An estate plan that provides for outright distributions to beneficiaries leaves that inheritance unprotected from creditors, predators, divorcing spouses, and lawsuits, and lack of investment experience….as well as an inheritor’s own bad decisions. There is a better way. An experienced estate planning lawyer can help your clients by reviewing and analyzing current legal documents in force, along with relevant planning strategies to find the perfect match in order to solve problems for your clients.

5. Family Members as Successor Trustees

One problem with naming family members as successor trustees is that many people name two or more co-trustees. If the family members do not get along; if they don’t trust each other; or if they disagree with each other’s decisions, they could end up fighting about it in court.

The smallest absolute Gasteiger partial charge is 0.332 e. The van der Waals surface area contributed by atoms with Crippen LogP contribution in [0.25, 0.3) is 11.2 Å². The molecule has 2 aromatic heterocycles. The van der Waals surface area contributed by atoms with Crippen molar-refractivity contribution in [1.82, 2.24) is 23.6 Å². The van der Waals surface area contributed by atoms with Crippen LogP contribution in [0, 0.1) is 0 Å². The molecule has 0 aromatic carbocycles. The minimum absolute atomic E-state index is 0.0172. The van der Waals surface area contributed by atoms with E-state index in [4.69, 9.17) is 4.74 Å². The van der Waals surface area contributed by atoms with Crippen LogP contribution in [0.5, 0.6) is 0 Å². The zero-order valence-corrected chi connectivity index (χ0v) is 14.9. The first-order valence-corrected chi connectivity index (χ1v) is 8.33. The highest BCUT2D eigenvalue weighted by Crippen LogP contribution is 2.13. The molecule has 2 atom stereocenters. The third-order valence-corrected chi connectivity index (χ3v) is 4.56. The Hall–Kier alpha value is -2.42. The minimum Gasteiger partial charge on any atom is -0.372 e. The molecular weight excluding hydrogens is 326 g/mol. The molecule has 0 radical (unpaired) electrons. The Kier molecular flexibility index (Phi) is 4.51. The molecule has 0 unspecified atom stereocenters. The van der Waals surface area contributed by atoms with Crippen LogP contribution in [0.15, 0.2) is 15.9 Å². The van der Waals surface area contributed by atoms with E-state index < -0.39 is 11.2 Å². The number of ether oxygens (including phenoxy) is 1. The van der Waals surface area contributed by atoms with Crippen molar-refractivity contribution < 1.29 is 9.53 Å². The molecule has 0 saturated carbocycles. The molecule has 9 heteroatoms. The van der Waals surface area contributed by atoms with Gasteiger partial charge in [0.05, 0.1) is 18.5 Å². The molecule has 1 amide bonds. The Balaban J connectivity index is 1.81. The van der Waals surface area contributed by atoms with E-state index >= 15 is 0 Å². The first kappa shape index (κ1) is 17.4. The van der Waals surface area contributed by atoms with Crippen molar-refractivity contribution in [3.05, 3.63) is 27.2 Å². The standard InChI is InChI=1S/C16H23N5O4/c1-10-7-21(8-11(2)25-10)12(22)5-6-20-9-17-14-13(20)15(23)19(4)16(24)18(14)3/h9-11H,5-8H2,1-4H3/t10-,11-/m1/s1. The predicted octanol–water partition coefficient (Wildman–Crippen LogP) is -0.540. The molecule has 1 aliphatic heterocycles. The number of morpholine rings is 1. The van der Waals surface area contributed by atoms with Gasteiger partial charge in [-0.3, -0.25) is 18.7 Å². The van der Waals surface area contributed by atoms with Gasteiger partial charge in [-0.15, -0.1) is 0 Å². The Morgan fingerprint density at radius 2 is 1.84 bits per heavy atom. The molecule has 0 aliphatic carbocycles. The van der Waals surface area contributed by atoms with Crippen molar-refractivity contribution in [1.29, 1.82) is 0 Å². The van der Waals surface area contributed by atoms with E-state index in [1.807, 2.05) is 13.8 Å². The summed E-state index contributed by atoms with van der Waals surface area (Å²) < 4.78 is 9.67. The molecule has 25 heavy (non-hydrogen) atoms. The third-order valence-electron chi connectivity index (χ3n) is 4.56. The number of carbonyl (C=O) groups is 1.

In that case, all the inheritors will be waiting for their inheritance, possibly for years. This can be avoided by naming an institution, such as a bank or trust company, as the primary trustee and the family members as co-trustees. The primary trustee can mediate disagreements that arise, saving the family time and money in the process. In our experience, family strife is often a significant cause of estate planning failure after the client dies.

6. Outdated Beneficiary Designations

Even if your clients or prospects have recently updated their estate plan, one common oversight is revising beneficiary designations for their annuities, 401(k)s, IRAs, or life insurance to coordinate with the new plan. It is also possible that a beneficiary designation has not been changed since the account was initially opened, but the client’s circumstances have drastically changed, due to marriage, a divorce, or death in the family. Therefore, it is vitally important to check and update the beneficiary designations for accounts you know have been around for a long time – because chances are, there are some Beneficiary Designation Forms that need updating.